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PostPosted: Mon May 03, 2021 12:11 pm 
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Hi gang,

I’ve got a guitar back in the shop after it spent a week or so in Phoenix AZ where the afternoon RH dipped to about 2% at 85°. The owner emailed in a panic saying that the strings were all but laying on the fretboard. Granted the setup was on the low side, 3/64” - 5/64” at the 12th and .015” - .017” at the nut, played like budda! Anyway the neck has been back in the shop for about 2 weeks, and back in Washington state for a about month with no sign of the back-bow coming out. It’s also got pretty severe fret-fang and I don’t think it’s gonna come back. The neck has 2, 1/8”x 3/8” CF rods flanking the dual action truss rod and the truss rod can just pull it back to straightish and I’m reluctant to put any more torque on it. I thought the CF would do more to force it straight again.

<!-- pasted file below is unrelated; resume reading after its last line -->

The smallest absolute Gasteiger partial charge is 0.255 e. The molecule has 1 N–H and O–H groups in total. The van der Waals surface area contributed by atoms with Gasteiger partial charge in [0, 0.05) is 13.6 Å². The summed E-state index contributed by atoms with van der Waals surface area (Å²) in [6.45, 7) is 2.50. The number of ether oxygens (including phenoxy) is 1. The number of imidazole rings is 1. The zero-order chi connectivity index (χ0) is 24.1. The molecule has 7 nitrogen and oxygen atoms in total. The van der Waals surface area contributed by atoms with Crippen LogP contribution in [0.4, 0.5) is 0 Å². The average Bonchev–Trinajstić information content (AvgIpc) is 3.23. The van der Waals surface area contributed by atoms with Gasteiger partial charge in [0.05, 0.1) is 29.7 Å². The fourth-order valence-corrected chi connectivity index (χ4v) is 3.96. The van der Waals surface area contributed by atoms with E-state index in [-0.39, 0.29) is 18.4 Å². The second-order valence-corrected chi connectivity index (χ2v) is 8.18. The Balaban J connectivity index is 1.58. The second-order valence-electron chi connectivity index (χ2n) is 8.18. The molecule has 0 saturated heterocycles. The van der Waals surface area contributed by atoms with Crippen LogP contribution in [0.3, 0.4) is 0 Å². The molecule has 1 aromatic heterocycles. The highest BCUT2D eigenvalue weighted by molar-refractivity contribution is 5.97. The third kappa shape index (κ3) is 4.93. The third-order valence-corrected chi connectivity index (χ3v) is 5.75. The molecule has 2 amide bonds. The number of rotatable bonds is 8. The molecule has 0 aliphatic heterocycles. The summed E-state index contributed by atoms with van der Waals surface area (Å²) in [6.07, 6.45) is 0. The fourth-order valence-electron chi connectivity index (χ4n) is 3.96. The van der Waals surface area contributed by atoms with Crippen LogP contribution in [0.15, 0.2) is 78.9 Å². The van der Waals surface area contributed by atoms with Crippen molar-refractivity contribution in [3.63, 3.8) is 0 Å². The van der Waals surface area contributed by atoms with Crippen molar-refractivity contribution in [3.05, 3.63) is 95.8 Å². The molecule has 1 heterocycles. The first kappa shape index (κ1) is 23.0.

On the upside, there are no cracks in the body.

I’m thinking it’s time to get a new neck happening unless you folks have other ideas...

Cheers, M


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PostPosted: Mon May 03, 2021 12:57 pm 
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Old Growth Brazilian Rosewood
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If the neck is in back bow and you can't adjust it out this is yet another example of why CF augmentation in necks is not always a good idea. Not being critical of you but as a builder of dozens of guitars myself and as a repair person of over 10,000 guitars and more now I see things every day that I would do differently.